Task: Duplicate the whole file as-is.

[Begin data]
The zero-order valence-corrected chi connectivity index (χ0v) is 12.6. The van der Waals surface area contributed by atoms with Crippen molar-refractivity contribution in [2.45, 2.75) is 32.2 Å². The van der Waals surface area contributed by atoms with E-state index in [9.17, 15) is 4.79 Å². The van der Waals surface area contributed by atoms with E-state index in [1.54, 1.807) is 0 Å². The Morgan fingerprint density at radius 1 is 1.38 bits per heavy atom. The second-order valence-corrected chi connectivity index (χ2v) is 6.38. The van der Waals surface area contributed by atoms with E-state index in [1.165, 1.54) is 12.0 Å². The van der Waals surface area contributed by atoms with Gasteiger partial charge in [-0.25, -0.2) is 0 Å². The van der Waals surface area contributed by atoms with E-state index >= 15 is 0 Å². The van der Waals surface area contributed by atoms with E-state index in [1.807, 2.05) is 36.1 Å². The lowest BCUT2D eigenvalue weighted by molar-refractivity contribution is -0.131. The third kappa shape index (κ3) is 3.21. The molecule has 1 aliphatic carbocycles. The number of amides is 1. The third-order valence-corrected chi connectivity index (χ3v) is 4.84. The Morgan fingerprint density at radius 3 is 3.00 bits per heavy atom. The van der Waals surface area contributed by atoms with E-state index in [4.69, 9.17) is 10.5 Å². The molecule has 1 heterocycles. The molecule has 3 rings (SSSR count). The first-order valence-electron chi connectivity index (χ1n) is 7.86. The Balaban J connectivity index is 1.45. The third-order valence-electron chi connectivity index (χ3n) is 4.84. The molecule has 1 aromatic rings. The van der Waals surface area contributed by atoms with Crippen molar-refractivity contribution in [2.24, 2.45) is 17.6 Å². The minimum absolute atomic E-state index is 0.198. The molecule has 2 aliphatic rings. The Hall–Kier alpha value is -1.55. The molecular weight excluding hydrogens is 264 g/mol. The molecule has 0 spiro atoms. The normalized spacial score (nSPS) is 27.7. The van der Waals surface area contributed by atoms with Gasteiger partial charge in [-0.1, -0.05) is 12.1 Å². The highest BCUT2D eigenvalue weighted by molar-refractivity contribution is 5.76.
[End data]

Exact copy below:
The zero-order valence-corrected chi connectivity index (χ0v) is 12.6. The van der Waals surface area contributed by atoms with Crippen molar-refractivity contribution in [2.45, 2.75) is 32.2 Å². The van der Waals surface area contributed by atoms with E-state index in [9.17, 15) is 4.79 Å². The van der Waals surface area contributed by atoms with E-state index in [1.54, 1.807) is 0 Å². The Morgan fingerprint density at radius 1 is 1.38 bits per heavy atom. The second-order valence-corrected chi connectivity index (χ2v) is 6.38. The van der Waals surface area contributed by atoms with E-state index in [1.165, 1.54) is 12.0 Å². The van der Waals surface area contributed by atoms with Gasteiger partial charge in [-0.25, -0.2) is 0 Å². The van der Waals surface area contributed by atoms with E-state index >= 15 is 0 Å². The van der Waals surface area contributed by atoms with E-state index in [1.807, 2.05) is 36.1 Å². The lowest BCUT2D eigenvalue weighted by molar-refractivity contribution is -0.131. The third kappa shape index (κ3) is 3.21. The molecule has 1 aliphatic carbocycles. The number of amides is 1. The third-order valence-corrected chi connectivity index (χ3v) is 4.84. The Morgan fingerprint density at radius 3 is 3.00 bits per heavy atom. The van der Waals surface area contributed by atoms with E-state index in [4.69, 9.17) is 10.5 Å². The molecule has 1 heterocycles. The molecule has 3 rings (SSSR count). The first-order valence-electron chi connectivity index (χ1n) is 7.86. The Balaban J connectivity index is 1.45. The third-order valence-electron chi connectivity index (χ3n) is 4.84. The molecule has 1 aromatic rings. The van der Waals surface area contributed by atoms with Crippen molar-refractivity contribution in [2.24, 2.45) is 17.6 Å². The minimum absolute atomic E-state index is 0.198. The molecule has 2 aliphatic rings. The Hall–Kier alpha value is -1.55. The molecular weight excluding hydrogens is 264 g/mol. The molecule has 0 spiro atoms. The normalized spacial score (nSPS) is 27.7. The van der Waals surface area contributed by atoms with Gasteiger partial charge in [-0.1, -0.05) is 12.1 Å². The highest BCUT2D eigenvalue weighted by molar-refractivity contribution is 5.76.